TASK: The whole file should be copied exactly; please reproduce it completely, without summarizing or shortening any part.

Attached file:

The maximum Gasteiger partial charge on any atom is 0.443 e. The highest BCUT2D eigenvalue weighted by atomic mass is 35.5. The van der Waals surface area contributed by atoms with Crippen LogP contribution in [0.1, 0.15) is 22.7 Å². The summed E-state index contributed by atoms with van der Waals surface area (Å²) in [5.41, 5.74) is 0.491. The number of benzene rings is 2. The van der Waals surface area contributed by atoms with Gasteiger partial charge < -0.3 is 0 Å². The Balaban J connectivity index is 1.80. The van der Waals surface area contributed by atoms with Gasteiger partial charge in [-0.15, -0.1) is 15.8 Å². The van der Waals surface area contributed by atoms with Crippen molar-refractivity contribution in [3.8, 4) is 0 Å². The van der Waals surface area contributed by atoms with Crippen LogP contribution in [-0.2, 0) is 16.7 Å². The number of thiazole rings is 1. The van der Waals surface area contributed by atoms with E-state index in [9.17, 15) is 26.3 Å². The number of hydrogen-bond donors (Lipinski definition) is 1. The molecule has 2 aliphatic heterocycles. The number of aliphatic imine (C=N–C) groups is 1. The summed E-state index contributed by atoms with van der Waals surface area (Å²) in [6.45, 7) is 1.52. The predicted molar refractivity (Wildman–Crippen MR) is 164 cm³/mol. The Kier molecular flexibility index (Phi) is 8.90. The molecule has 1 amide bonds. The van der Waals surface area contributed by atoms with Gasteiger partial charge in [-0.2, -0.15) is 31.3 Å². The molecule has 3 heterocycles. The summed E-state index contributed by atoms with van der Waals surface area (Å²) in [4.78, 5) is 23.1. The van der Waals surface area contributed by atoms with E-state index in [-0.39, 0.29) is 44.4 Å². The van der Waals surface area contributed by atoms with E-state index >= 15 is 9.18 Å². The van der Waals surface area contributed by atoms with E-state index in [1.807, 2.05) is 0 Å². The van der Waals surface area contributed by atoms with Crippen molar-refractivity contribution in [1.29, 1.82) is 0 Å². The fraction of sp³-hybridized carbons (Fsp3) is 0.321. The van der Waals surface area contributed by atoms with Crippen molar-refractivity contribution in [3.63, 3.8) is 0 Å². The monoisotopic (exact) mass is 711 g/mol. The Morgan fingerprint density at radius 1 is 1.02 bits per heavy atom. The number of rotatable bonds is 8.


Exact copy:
The maximum Gasteiger partial charge on any atom is 0.443 e. The highest BCUT2D eigenvalue weighted by atomic mass is 35.5. The van der Waals surface area contributed by atoms with Crippen LogP contribution in [0.1, 0.15) is 22.7 Å². The summed E-state index contributed by atoms with van der Waals surface area (Å²) in [5.41, 5.74) is 0.491. The number of benzene rings is 2. The van der Waals surface area contributed by atoms with Gasteiger partial charge < -0.3 is 0 Å². The Balaban J connectivity index is 1.80. The van der Waals surface area contributed by atoms with Gasteiger partial charge in [-0.15, -0.1) is 15.8 Å². The van der Waals surface area contributed by atoms with Crippen molar-refractivity contribution in [3.8, 4) is 0 Å². The van der Waals surface area contributed by atoms with Crippen LogP contribution in [-0.2, 0) is 16.7 Å². The number of thiazole rings is 1. The van der Waals surface area contributed by atoms with E-state index in [9.17, 15) is 26.3 Å². The number of hydrogen-bond donors (Lipinski definition) is 1. The molecule has 2 aliphatic heterocycles. The number of aliphatic imine (C=N–C) groups is 1. The summed E-state index contributed by atoms with van der Waals surface area (Å²) in [6.45, 7) is 1.52. The predicted molar refractivity (Wildman–Crippen MR) is 164 cm³/mol. The Kier molecular flexibility index (Phi) is 8.90. The molecule has 1 amide bonds. The van der Waals surface area contributed by atoms with Gasteiger partial charge in [-0.2, -0.15) is 31.3 Å². The molecule has 3 heterocycles. The summed E-state index contributed by atoms with van der Waals surface area (Å²) in [4.78, 5) is 23.1. The van der Waals surface area contributed by atoms with E-state index in [-0.39, 0.29) is 44.4 Å². The van der Waals surface area contributed by atoms with E-state index >= 15 is 9.18 Å². The van der Waals surface area contributed by atoms with E-state index in [1.807, 2.05) is 0 Å². The van der Waals surface area contributed by atoms with Crippen molar-refractivity contribution in [1.29, 1.82) is 0 Å². The fraction of sp³-hybridized carbons (Fsp3) is 0.321. The van der Waals surface area contributed by atoms with Crippen molar-refractivity contribution in [3.63, 3.8) is 0 Å². The monoisotopic (exact) mass is 711 g/mol. The Morgan fingerprint density at radius 1 is 1.02 bits per heavy atom. The number of rotatable bonds is 8.